Methane is a hydrocarbon chemical that can be found in both liquid and gaseous states. Methane is represented by the chemical formula CH4, which means that every molecule of methane contains one carbon atom and four hydrogen atoms. Methane is highly combustible and is often used as fuel in industrial applications. Methane is usually found in its gaseous state due to temperatures and pressures found naturally on earth. You must exert a large amount of pressure on methane, in addition to cooling it greatly, to convert methane into a liquid.
- Liquid nitrogen cryogenic tank
- Plastic gas transfer tube
- Pressure vacuum
If you release the liquid methane from the pressure vacuum, it will turn back into a gas very quickly. Transport of the gas requires transfer to a container that can maintain the 46 bars of pressure.
Connect your canister filled with methane gas to the liquid nitrogen cryogenic tank with the plastic gas transfer tube. Turn the release on the methane canister to allow flow of the methane to the cryogenic tank. Close the shunt on the cryogenic tank after all of the methane has flowed into the tank. Remove the gas transfer tube.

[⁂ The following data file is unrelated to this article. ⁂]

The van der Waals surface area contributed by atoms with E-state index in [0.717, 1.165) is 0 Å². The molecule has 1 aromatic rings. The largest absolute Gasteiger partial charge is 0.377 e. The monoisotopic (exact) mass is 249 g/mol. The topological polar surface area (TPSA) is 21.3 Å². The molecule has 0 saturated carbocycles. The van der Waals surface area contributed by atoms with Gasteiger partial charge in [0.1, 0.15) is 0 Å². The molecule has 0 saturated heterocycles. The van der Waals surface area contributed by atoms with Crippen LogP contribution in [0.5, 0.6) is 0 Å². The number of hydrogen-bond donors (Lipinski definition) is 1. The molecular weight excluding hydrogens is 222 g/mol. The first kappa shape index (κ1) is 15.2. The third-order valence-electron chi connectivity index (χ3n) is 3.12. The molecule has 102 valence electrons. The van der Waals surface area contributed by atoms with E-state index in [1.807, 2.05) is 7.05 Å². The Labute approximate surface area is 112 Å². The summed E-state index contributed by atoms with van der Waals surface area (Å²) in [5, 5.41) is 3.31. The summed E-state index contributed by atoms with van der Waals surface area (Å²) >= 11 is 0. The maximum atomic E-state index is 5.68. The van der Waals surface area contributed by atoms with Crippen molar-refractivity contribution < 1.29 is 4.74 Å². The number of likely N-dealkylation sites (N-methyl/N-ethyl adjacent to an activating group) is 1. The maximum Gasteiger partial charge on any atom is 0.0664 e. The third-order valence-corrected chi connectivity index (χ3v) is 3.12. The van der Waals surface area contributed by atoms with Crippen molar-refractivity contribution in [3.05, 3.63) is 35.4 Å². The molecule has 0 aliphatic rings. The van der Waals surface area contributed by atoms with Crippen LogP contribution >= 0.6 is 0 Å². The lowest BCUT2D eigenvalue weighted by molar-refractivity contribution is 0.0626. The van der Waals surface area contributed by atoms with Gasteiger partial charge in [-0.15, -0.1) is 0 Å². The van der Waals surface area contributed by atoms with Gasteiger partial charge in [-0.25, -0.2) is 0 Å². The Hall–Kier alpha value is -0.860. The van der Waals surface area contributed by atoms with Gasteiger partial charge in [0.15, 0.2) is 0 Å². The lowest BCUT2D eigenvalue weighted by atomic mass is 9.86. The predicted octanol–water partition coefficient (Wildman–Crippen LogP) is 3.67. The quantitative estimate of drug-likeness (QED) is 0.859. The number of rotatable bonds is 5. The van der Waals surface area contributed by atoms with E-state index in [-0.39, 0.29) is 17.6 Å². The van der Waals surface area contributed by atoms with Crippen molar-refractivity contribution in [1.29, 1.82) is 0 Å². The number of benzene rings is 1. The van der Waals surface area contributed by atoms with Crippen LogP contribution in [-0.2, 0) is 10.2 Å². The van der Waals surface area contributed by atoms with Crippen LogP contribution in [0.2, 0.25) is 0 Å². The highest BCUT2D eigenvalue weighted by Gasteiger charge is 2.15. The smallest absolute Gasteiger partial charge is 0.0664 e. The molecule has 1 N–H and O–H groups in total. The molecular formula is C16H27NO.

Leave the methane gas to cool in the liquid nitrogen tank for at least 48 hours. Check the temperature on the cryogenic tank to verify that the contents are at least negative 150 degrees Celsius.
Transfer the cooled methane gas from the cryogenic tank to the pressure vacuum with a gas transfer tube. Open the shunt on the cryogenic tank and on the pressure vacuum. Close the shunts when all of the gas has moved to the vacuum.
Set your pressure vacuum to exert 46 bars of pressure on the methane gas. The methane gas will slowly condense and form a liquid at the bottom of the vacuum.
Things You'll Need
- "Organic Chemistry"; L. G. Wade; 2009
- "Experimental Organic Chemistry: A Miniscale and Microscale Approach"; John C. Gilbert and Stephen F. Martin; 2010
- "Experimental Organic Chemistry: Standard and Microscale"; Laurence M. Harwood, Christopher J. Moody and Jonathan M. Percy; 1999
About the Author
Andrew Mayfair has written professionally since 2009 when his article on patent law was published in the "Loyola of Los Angeles Entertainment Law Review." Mayfair earned his Bachelor of Science in biochemistry from the University of California, Davis and his Juris Doctor from the University of the Pacific, McGeorge School of Law.